The parallels between Binoche and Alice are irresistible. With one young son from a previous relationship and another baby due in January, Binoche is presently in a relationship with Benoit Magimel, 12 years her junior. Becoming a mother, she says, has made her keen "to stay in one place to give her children some equilibrium". Like Alice, Binoche seems to have grown-up. "Before Rendezvous I was a tomboy. I think it was a way of protecting myself from a man's world. Even though I was feminine, I didn't want to play the coquette, I wanted to play it straight."

I tell Binoche that Leos Carax, the wild-child director with whom she had a four-year relationship, and a famously troubled three-year shoot on Les Amants credits himself with showing the boyish Binoche that she was a "beautiful woman." She frowns. "It was more me saying that, than him saying that. Maybe he took what I was feeling... '

Tomboy she may be no longer, but in her latest film Binoche gets to satisfy her schoolgirl passion for cross-dressing. Directed by Diane Kurys, Les Enfants du Siecle is the story of George Sand and precocious author Alfred de Musset (played by Magimel). As "a female actor with children - independent" Binoche says she felt "very close" to her subject. Then there's Unknown Code, a movie tailor-made for Binoche by Austrian director Michael Haneke. "I'm playing an actress, as she is perceived by a man. As she's perceived by a director. As she's perceived by Michael, anyway. I'm kidding! Michael has had a lot of relationships with actresses so he thinks he knows about them. I said to him, `you should give me their numbers. We can talk'."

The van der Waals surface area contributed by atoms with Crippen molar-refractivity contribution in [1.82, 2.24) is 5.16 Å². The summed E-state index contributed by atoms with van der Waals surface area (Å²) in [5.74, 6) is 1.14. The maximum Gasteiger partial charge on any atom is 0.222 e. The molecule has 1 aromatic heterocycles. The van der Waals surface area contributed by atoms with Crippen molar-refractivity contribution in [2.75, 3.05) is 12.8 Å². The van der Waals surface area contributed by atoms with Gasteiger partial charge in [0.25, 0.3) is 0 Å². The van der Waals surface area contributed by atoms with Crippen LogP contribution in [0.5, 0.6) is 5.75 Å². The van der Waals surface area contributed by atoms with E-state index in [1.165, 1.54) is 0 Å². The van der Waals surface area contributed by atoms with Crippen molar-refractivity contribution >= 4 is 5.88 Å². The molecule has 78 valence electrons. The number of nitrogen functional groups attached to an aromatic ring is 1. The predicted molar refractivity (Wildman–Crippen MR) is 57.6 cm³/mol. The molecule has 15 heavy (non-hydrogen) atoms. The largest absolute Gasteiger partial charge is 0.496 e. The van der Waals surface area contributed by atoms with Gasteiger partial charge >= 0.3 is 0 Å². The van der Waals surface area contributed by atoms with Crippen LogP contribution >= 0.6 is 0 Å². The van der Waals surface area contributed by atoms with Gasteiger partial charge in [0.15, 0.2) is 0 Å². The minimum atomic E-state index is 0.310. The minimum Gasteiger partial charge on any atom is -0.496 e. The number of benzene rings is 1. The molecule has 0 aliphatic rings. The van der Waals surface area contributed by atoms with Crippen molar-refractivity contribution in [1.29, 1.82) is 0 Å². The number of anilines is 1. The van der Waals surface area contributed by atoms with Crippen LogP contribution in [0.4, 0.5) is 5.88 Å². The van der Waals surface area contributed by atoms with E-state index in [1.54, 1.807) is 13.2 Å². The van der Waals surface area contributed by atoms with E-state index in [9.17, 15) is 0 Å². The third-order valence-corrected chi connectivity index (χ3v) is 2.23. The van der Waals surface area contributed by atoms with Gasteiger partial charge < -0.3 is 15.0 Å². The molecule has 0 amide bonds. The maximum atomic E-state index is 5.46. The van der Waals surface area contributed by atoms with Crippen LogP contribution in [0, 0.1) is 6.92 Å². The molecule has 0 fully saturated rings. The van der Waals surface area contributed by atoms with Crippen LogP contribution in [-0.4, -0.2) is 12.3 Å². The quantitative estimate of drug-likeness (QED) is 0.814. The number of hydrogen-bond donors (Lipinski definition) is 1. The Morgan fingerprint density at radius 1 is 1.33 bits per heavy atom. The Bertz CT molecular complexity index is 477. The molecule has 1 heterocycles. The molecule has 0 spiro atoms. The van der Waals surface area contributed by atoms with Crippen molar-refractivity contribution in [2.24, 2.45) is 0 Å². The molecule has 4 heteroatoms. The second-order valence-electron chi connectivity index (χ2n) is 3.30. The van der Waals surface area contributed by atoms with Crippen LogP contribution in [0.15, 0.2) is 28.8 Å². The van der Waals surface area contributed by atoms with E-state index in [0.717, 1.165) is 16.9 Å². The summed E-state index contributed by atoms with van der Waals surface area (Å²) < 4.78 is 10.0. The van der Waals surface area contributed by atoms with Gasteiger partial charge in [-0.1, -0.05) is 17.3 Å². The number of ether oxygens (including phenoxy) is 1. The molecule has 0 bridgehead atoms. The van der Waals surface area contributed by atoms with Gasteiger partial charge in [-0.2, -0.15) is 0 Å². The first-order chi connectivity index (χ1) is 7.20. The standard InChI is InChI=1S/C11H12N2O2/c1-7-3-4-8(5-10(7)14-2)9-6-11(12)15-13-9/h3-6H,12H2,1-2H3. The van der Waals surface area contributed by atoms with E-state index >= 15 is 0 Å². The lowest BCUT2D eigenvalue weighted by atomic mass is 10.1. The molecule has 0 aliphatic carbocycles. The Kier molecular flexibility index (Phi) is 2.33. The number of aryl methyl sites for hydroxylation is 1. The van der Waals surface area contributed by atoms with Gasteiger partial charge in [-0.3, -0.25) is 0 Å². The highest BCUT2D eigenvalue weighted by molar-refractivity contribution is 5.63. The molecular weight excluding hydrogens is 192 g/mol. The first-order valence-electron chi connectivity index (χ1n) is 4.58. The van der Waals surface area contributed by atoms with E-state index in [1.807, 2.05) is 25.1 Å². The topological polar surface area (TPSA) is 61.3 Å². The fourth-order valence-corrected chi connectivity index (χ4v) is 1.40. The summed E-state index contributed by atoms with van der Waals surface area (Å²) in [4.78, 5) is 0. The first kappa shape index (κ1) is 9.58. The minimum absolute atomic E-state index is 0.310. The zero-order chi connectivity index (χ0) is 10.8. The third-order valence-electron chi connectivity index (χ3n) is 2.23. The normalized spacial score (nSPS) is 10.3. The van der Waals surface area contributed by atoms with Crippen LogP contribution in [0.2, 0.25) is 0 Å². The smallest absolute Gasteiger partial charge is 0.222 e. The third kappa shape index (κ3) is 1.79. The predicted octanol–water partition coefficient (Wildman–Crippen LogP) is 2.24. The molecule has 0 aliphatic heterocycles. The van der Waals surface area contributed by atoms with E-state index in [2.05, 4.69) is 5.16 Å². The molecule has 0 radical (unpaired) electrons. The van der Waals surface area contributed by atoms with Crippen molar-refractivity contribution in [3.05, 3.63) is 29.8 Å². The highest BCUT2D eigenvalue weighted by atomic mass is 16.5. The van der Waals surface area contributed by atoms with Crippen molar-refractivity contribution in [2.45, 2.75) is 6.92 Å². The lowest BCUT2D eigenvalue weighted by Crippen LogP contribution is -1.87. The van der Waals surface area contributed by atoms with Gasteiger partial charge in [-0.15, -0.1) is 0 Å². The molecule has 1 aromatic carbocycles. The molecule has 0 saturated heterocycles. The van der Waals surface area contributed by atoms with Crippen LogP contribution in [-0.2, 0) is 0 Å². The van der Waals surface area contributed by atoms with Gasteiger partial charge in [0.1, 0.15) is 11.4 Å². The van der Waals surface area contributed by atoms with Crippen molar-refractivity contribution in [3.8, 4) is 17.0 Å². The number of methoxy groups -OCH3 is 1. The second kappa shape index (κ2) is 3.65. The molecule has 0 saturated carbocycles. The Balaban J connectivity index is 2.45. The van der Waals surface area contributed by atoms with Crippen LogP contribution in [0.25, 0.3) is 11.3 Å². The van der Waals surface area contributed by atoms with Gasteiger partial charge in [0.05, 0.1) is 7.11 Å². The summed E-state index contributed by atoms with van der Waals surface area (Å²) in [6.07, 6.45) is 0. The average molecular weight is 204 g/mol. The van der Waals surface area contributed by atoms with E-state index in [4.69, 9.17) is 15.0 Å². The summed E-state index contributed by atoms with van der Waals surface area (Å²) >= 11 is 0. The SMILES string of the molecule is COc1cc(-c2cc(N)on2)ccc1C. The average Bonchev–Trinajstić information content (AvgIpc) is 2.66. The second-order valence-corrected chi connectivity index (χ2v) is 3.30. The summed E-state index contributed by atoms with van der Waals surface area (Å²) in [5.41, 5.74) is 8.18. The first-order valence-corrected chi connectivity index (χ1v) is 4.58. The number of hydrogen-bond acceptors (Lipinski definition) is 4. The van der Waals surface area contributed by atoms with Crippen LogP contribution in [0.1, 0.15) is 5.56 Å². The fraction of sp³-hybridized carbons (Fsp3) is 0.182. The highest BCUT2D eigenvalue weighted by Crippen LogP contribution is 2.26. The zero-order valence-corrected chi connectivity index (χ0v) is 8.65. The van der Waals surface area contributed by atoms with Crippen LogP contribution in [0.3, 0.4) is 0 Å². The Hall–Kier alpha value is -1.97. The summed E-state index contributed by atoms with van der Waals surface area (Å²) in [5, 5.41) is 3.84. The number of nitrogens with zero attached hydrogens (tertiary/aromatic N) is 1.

And with that, the robustly unmysterious Miss Binoche wolfs down the last of the nuts, lets out a big laugh and slips off into that other world, the one where she's always the tragic femme fatale.

`Alice et Martin' is released 3 December